Firstly, most brewpubs are good pubs in general. If you go to South Street Brewery in the centre of Charlottesville, the building itself is beautiful, and it feels very much like a proper pub. Dark, almost brooding, plenty of bare brick and dark wood, it is very much my kind of ambience. Devils Backbone by contrast is mainly stone, wood and corrugated iron (it might be tin, so don't quote me), the high ceilings add a sense of space and light which doesn't translate to bright and gaudy. Blue Mountain kind of feels like my living room, with a very nice patio outside. Different places with different atmospheres but all identifiably pubs. They are places for enjoying beer, first and foremost.


Now this might be slightly controversial, or entirely obvious, but brewpubs succeed or fail on the basis of their beer, and that means they need to be on top of their game constantly. By this I mean that they have no place to hide when it comes to criticism. They brew their own beer, condition their own beer, serve their own beer. If there is a problem with a beer then they can't blame the distributor for not looking after it properly, or the pub for not serving it properly, the buck stops with them. Why then is this a reason for me to prefer the brewpub experience? Simply because if I am enjoying a pint of excellent beer, then I am confident that if I switch drinks, they will likewise well made and cared for, at the same time if the pint is not up to scratch and then neither is another, then it suggests a systemic problem with the brewing setup. As such, it allows me to make an informed decision as to whether or not I want to continue pouring money into their cash register.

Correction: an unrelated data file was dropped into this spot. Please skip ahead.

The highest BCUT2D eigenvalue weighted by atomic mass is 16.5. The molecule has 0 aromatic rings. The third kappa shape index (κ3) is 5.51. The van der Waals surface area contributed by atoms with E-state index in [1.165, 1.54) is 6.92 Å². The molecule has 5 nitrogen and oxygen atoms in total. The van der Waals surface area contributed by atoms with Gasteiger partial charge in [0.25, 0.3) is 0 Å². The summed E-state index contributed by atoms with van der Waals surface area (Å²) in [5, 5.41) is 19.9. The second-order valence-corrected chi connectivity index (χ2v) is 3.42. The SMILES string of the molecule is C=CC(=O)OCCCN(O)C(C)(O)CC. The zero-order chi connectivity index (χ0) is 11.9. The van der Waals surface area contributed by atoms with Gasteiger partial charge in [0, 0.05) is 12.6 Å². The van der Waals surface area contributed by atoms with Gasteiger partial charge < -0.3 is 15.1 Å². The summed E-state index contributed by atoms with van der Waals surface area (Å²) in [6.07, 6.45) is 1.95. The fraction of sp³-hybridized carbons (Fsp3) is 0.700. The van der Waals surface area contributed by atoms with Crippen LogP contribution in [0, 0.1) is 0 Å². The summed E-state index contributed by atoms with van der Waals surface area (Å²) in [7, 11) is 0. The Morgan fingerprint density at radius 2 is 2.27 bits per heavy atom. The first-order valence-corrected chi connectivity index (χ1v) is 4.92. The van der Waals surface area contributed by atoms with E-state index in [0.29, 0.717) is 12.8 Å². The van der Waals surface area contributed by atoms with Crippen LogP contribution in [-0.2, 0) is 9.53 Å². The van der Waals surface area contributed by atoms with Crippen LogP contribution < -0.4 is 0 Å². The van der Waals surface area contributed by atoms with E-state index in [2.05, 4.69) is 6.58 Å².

A major benefit of the brewpub though is having had a flight of samples, you can then order a pint of the one you liked best and get tucking in to a good session - which is, after all the prime purpose of beer, if beer needs to have a purpose.

The best brewpubs combine the best of the beer world, good beer in a convivial environment.

Now, just in case you are thoroughly confused with me writing a positive post rather than ranting, here's something to restore your sense of normality. Yesterday I was in Barnes and Noble when I picked up the book The Beer Trials, turning to the page about Pilsner Urquell, I was dumbstruck by the ignorance and all round bullshit of the description of the beer. For starters "Pilsner Urquell" is GERMAN for Pilsner from the Original Source, not Czech. Yes they really said that. Twice. Ignorant tits. Secondly opening a bottle of pasteurised Pilsner Urquell thousands of miles from the Czech Republic is hardly the best way to enjoy a famously delicate beer, especially when the glass is green, and so the "traditional lightstruck/noble hop" aroma is not normal. Try drinking Pilsner Urquell from a tankove system, in the Czech Republic before waffling bollocks. Here endeth the lesson.

Friday, February 11, 2011

Craft is Daft

I like to think that I drink good beer. My friends who drink Budweiser like to think the same. My friends back in Prague who drink Gambrinus like to think they drink good beer. Everyone, it seems, who enjoys beer is convinced that the beer they drink is good.